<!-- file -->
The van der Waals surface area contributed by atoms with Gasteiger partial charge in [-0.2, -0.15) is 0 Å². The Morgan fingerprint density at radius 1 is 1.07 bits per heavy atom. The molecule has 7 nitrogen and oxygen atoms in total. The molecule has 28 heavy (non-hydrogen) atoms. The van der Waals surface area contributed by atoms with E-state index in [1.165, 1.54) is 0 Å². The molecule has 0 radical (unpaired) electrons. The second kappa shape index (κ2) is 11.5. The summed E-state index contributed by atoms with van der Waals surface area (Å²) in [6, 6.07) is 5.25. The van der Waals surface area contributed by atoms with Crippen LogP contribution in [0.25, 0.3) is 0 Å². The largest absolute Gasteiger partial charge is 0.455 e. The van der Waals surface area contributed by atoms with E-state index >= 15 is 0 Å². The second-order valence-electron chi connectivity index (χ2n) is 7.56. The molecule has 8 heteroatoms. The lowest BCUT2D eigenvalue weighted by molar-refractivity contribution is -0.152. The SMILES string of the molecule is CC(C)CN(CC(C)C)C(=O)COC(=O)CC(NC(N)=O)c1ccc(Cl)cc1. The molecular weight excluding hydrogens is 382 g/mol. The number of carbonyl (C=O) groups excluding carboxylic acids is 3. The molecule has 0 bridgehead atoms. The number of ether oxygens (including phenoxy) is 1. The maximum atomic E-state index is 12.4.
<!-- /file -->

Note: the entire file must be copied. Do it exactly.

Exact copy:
The van der Waals surface area contributed by atoms with Gasteiger partial charge in [-0.2, -0.15) is 0 Å². The Morgan fingerprint density at radius 1 is 1.07 bits per heavy atom. The molecule has 7 nitrogen and oxygen atoms in total. The molecule has 28 heavy (non-hydrogen) atoms. The van der Waals surface area contributed by atoms with E-state index in [1.165, 1.54) is 0 Å². The molecule has 0 radical (unpaired) electrons. The second kappa shape index (κ2) is 11.5. The summed E-state index contributed by atoms with van der Waals surface area (Å²) in [6, 6.07) is 5.25. The van der Waals surface area contributed by atoms with Crippen LogP contribution in [0.25, 0.3) is 0 Å². The largest absolute Gasteiger partial charge is 0.455 e. The van der Waals surface area contributed by atoms with E-state index >= 15 is 0 Å². The second-order valence-electron chi connectivity index (χ2n) is 7.56. The molecule has 8 heteroatoms. The lowest BCUT2D eigenvalue weighted by molar-refractivity contribution is -0.152. The SMILES string of the molecule is CC(C)CN(CC(C)C)C(=O)COC(=O)CC(NC(N)=O)c1ccc(Cl)cc1. The molecular weight excluding hydrogens is 382 g/mol. The number of carbonyl (C=O) groups excluding carboxylic acids is 3. The molecule has 0 bridgehead atoms. The number of ether oxygens (including phenoxy) is 1. The maximum atomic E-state index is 12.4.